Reflection on culture and diversity

As a young child my parents provided me with two invaluable tools; one to think independently and the second to respect opinions different than mine.  This term we were asked to participate in self-reflections regarding our definitions of culture and diversity as they relate to ourselves and how we view and participate in the world around us.  Self-examination can be daunting and painful, but it’s through conflict and challenge that we find our strength and grow, mentally and emotionally.  Our culture and diversity speaks directly to who we are, what we are and what we believe.

I’ve been fortunate to have branches and roots planted in my life that has helped shaped my compassion and understanding for my family, my peers and my community.  In embarking on this new journey as an educator, I hope to pool that knowledge, continue to examine my own beliefs and work towards building a better community of passionate and tolerant individuals who will strife and work together to solve differences and bring about peace and harmony.

Understanding the family dynamics to include our cultural and diverse differences is important when teaching children how to respect themselves, others and to have compassion for those who have both inwardly and outwardly differences.  It’s these differences that teach us love, teaches us humility and compassion.  It is how we build our self-esteem, beliefs and values.  It forces us as individuals, communities and nations to engage in dialogue to bring about clarity, understanding and compromise.  We as educators have the ability to not only instill this passion in our students, but to facilitate change and ignite passion in parents, families and colleagues as we collectively work together to bring out the best in our children; the next generation of leaders, diplomats and everyday layman.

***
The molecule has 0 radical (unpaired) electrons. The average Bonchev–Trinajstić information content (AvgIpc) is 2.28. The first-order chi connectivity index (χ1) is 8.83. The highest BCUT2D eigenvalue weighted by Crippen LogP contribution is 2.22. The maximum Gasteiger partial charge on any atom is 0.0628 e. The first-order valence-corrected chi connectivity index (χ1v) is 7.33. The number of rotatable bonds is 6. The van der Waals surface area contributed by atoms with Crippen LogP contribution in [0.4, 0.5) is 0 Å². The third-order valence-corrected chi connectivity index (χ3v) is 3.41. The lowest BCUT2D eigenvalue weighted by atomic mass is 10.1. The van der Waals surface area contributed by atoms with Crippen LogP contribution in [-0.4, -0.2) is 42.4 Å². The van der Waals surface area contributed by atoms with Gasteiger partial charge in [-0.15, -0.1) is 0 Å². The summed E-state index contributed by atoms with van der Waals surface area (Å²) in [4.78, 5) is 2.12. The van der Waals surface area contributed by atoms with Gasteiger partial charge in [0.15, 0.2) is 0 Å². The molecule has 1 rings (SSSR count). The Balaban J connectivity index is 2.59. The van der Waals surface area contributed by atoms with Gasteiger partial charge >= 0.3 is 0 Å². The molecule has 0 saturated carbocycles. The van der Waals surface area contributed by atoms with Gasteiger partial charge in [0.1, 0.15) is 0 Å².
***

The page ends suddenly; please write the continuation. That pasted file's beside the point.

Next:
To my colleagues and Dr. Parrish, I humbly say thank you for listening to my personal experiences, sharing parts of your lives with me and the words of advice and encouragement.  As I continue to grow and develop as a person, each experience brings a little more clarity and focus to my purpose.  I believe I finally found my voice and purpose.  If I can help one child, each and every day to find their purpose, their voice, then I can say I did a great thing.

2 thoughts on “Reflection on culture and diversity

  1. Lisa,
    I really liked how eloquent your post was. I could not have said it better. I especially liked how you referred to your roots and how they have been helpful at understanding your family, other families, peers, and the community. It reminds me of the same picture that I got when Dr. Garcia talked about his roots in our course video. Good luck in your future courses and I hope to have you as a classmate in some of my future courses. I have enjoyed reading your discussion and blog posts. They have given me much insight into the perspectives of another as you shared your experiences with the class. Thank you for sharing and opening the minds of others.

  2. Hello,
    This course has really been a journey for both of us. It’s good to see how this course has beneficial to us, so that we may use this knowledge to help support diversity and social justice to children and families we serve. I wish you continued success on the journey towards your Master’s.
    Best Wishes,
    Tierra Jackson

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